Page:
After that in Foreman you can create new hostgroups and import the newly added classes (More – Puppet Classes – Import form local smart proxy).
Define stable and research environment and 3 hostgroups in the research environment: os-worker, os-controller, ow-aio.

Next assign the icclab::compute and icclab::params class to the worker hostgroup, icclab::controller and icclab::params class to the controller hostgroup and icclab::aio and icclab::params to the aio hostgroup.

Since we are using Ubuntu 12.04 it is required to add the Folsom repository to your installation. In order to do that create a new provisioning template. Copy the existing one and add line 14-18.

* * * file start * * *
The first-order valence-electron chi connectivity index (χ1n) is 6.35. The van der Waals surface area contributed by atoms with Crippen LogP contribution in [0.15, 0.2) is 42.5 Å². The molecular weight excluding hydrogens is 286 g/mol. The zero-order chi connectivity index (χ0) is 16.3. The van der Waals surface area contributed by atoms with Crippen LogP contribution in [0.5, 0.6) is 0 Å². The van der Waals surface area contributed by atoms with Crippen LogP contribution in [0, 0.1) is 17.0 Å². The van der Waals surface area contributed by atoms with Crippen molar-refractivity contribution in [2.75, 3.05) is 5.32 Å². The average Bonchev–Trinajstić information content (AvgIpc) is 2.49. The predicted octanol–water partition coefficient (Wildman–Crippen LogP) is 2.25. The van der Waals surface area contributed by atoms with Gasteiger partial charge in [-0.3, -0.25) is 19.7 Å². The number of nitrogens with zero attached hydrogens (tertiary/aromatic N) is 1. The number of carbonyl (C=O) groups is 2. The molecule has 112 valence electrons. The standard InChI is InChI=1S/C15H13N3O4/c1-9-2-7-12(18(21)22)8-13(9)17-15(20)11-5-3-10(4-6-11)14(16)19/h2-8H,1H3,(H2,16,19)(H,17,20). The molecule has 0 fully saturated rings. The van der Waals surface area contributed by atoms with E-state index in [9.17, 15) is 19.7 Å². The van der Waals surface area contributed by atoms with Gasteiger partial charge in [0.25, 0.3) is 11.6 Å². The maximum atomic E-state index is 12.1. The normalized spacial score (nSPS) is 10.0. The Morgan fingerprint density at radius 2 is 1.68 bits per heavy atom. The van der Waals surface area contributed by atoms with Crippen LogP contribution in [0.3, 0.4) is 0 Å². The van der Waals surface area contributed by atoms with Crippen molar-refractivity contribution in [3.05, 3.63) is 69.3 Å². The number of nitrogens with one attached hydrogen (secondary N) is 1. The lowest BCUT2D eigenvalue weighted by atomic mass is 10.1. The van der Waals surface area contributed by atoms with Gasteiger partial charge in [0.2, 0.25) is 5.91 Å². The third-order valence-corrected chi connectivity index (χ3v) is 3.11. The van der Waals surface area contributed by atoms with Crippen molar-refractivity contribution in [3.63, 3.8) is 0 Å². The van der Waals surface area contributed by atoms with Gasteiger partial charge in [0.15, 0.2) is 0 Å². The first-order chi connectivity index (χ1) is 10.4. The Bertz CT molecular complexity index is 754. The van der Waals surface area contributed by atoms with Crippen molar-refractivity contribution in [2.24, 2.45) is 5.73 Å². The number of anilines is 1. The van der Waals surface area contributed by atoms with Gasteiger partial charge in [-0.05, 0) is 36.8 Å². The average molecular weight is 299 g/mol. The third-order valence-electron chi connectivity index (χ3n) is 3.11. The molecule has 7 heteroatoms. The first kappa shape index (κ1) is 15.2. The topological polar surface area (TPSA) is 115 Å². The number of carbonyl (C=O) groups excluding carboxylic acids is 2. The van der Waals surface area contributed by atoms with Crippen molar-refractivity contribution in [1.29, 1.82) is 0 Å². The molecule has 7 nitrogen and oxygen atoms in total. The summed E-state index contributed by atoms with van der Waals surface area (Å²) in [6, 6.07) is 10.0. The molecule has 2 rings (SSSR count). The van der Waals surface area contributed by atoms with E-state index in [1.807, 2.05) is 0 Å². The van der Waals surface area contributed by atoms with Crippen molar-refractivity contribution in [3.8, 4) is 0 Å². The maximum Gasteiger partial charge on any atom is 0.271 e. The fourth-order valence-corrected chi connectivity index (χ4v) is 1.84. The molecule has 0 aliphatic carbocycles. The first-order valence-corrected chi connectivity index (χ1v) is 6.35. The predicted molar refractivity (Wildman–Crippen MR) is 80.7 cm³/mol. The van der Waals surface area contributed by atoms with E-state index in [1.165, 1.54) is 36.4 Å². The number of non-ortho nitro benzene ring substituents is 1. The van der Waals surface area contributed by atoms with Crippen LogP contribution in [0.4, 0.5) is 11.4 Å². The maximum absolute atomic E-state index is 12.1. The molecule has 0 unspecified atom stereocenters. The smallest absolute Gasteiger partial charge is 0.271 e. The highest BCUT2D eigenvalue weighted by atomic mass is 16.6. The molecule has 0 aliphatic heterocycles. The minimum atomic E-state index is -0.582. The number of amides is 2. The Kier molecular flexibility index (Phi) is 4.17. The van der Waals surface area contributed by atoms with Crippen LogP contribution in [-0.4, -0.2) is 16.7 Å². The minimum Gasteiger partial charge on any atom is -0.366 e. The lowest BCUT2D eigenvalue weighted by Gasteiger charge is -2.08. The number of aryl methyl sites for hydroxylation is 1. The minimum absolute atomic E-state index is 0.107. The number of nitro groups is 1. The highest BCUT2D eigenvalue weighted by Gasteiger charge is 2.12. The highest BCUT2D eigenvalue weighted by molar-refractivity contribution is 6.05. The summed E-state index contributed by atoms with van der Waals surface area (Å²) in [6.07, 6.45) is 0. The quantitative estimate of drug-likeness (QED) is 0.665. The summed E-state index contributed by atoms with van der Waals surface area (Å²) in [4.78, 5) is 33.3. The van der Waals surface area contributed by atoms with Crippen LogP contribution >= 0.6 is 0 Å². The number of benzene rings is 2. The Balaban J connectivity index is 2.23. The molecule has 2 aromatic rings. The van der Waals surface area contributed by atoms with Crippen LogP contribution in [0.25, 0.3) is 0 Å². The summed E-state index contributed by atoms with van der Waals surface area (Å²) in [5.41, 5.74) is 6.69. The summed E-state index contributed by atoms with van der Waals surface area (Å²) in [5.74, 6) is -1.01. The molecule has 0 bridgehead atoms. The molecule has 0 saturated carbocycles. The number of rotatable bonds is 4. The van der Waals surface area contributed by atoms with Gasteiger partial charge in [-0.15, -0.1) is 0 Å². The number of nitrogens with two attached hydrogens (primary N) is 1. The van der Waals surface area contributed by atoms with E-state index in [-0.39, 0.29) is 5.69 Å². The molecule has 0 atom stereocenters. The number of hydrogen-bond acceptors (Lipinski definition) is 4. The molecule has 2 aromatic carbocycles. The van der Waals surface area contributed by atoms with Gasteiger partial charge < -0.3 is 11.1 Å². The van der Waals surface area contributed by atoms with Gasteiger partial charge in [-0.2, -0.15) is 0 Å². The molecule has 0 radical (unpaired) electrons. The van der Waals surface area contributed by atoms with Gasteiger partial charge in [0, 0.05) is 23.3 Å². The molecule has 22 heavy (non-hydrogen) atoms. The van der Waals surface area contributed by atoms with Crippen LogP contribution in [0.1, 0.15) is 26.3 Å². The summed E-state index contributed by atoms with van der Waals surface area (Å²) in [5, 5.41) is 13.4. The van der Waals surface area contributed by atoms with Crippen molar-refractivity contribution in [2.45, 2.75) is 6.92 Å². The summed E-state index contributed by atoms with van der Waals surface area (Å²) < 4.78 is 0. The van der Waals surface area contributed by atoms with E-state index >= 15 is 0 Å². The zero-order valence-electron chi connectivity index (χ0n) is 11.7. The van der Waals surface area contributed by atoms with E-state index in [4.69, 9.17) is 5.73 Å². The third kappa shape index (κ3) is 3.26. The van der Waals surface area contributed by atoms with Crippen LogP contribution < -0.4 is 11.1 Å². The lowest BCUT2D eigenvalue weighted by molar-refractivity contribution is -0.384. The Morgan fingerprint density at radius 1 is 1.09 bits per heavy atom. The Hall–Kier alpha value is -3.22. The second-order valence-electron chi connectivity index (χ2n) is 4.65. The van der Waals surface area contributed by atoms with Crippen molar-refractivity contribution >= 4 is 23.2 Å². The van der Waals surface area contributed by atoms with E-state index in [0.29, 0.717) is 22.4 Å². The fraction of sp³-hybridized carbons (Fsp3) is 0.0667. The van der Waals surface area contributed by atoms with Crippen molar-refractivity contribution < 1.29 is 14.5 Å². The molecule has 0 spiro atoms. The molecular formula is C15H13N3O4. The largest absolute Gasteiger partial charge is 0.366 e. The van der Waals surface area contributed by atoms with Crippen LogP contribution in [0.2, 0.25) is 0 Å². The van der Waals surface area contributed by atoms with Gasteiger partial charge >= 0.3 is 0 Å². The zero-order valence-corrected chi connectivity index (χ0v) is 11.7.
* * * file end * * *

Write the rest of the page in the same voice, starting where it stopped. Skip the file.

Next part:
Name: Preseed Default Finish (Research)
Kind: finish
[gist id=4292436]

Please also consider the interface settings in line 1-7. Without these setting it was not possible to ping nor ssh VMs running on different physical nodes. This hint was found [here](http://www.mirantis.com/blog/openstack-networking-single-host-flatdhcpmanager/#network-configuration)

provisioning_template

After that click on Association, select Ubuntu 12.04 and assign the research hostgroup and environment.

In our installation we got this error in the VM console log:

[gist id=4292393]

In our case it was due to wrongly configured iptables by open stack.
Adding the parameters metadata_host and routing_source_ip to nova.conf on the nova-network nodes has solved the issue. To make this permanent with puppet add Line 4, 34 and 35 in `/etc/puppet/modules/research/nova/manifests/compute.pp`:

[gist id=4292497]